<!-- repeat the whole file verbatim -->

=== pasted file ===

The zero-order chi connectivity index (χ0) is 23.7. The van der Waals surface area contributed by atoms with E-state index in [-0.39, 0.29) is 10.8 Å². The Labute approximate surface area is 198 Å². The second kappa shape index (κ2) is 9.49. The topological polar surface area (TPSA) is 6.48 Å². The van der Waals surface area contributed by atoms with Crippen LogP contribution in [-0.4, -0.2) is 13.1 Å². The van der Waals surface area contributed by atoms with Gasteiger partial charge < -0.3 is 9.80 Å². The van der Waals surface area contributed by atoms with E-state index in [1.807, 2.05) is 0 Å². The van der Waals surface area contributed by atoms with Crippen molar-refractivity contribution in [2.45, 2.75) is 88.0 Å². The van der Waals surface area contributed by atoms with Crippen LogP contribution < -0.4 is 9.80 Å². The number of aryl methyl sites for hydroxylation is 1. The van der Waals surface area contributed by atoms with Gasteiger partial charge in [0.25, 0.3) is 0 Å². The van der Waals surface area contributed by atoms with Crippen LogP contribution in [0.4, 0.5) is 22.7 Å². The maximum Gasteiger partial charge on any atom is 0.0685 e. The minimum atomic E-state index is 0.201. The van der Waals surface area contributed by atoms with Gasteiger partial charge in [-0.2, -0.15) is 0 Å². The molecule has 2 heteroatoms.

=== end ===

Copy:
The zero-order chi connectivity index (χ0) is 23.7. The van der Waals surface area contributed by atoms with E-state index in [-0.39, 0.29) is 10.8 Å². The Labute approximate surface area is 198 Å². The second kappa shape index (κ2) is 9.49. The topological polar surface area (TPSA) is 6.48 Å². The van der Waals surface area contributed by atoms with Crippen LogP contribution in [-0.4, -0.2) is 13.1 Å². The van der Waals surface area contributed by atoms with Gasteiger partial charge < -0.3 is 9.80 Å². The van der Waals surface area contributed by atoms with E-state index in [1.807, 2.05) is 0 Å². The van der Waals surface area contributed by atoms with Crippen molar-refractivity contribution in [2.45, 2.75) is 88.0 Å². The van der Waals surface area contributed by atoms with Crippen LogP contribution < -0.4 is 9.80 Å². The number of aryl methyl sites for hydroxylation is 1. The van der Waals surface area contributed by atoms with Gasteiger partial charge in [0.25, 0.3) is 0 Å². The van der Waals surface area contributed by atoms with Crippen LogP contribution in [0.4, 0.5) is 22.7 Å². The maximum Gasteiger partial charge on any atom is 0.0685 e. The minimum atomic E-state index is 0.201. The van der Waals surface area contributed by atoms with Gasteiger partial charge in [-0.2, -0.15) is 0 Å². The molecule has 2 heteroatoms.